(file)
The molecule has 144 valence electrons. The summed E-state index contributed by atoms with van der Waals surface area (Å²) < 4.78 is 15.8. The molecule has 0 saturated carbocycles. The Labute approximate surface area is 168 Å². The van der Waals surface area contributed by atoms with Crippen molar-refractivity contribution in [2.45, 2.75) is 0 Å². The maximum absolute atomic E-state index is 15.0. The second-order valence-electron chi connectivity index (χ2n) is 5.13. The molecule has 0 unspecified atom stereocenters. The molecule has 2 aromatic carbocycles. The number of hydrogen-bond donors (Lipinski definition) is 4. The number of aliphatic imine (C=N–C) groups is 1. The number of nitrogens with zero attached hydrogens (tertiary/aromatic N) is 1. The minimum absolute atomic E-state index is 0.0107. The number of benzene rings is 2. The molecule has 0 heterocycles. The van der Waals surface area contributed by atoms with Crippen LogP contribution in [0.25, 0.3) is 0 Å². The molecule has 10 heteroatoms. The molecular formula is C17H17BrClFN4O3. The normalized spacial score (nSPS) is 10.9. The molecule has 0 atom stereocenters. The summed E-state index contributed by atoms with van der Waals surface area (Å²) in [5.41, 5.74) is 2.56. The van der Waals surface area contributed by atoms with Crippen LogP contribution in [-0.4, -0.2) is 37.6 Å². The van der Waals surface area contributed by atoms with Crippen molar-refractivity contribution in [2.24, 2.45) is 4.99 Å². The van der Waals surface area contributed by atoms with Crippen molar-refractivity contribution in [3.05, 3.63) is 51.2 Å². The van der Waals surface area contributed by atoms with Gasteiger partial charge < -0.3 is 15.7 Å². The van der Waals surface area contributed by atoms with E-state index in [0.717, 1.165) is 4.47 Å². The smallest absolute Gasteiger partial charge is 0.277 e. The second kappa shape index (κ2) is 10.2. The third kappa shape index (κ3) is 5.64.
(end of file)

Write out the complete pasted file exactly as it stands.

The molecule has 144 valence electrons. The summed E-state index contributed by atoms with van der Waals surface area (Å²) < 4.78 is 15.8. The molecule has 0 saturated carbocycles. The Labute approximate surface area is 168 Å². The van der Waals surface area contributed by atoms with Crippen molar-refractivity contribution in [2.45, 2.75) is 0 Å². The maximum absolute atomic E-state index is 15.0. The second-order valence-electron chi connectivity index (χ2n) is 5.13. The molecule has 0 unspecified atom stereocenters. The molecule has 2 aromatic carbocycles. The number of hydrogen-bond donors (Lipinski definition) is 4. The number of aliphatic imine (C=N–C) groups is 1. The number of nitrogens with zero attached hydrogens (tertiary/aromatic N) is 1. The minimum absolute atomic E-state index is 0.0107. The number of benzene rings is 2. The molecule has 0 heterocycles. The van der Waals surface area contributed by atoms with Crippen LogP contribution in [0.25, 0.3) is 0 Å². The molecule has 10 heteroatoms. The molecular formula is C17H17BrClFN4O3. The normalized spacial score (nSPS) is 10.9. The molecule has 0 atom stereocenters. The summed E-state index contributed by atoms with van der Waals surface area (Å²) in [5.41, 5.74) is 2.56. The van der Waals surface area contributed by atoms with Crippen LogP contribution in [-0.4, -0.2) is 37.6 Å². The van der Waals surface area contributed by atoms with Crippen molar-refractivity contribution in [2.24, 2.45) is 4.99 Å². The van der Waals surface area contributed by atoms with Crippen molar-refractivity contribution in [3.05, 3.63) is 51.2 Å². The van der Waals surface area contributed by atoms with Gasteiger partial charge < -0.3 is 15.7 Å². The van der Waals surface area contributed by atoms with E-state index in [0.717, 1.165) is 4.47 Å². The smallest absolute Gasteiger partial charge is 0.277 e. The second kappa shape index (κ2) is 10.2. The third kappa shape index (κ3) is 5.64.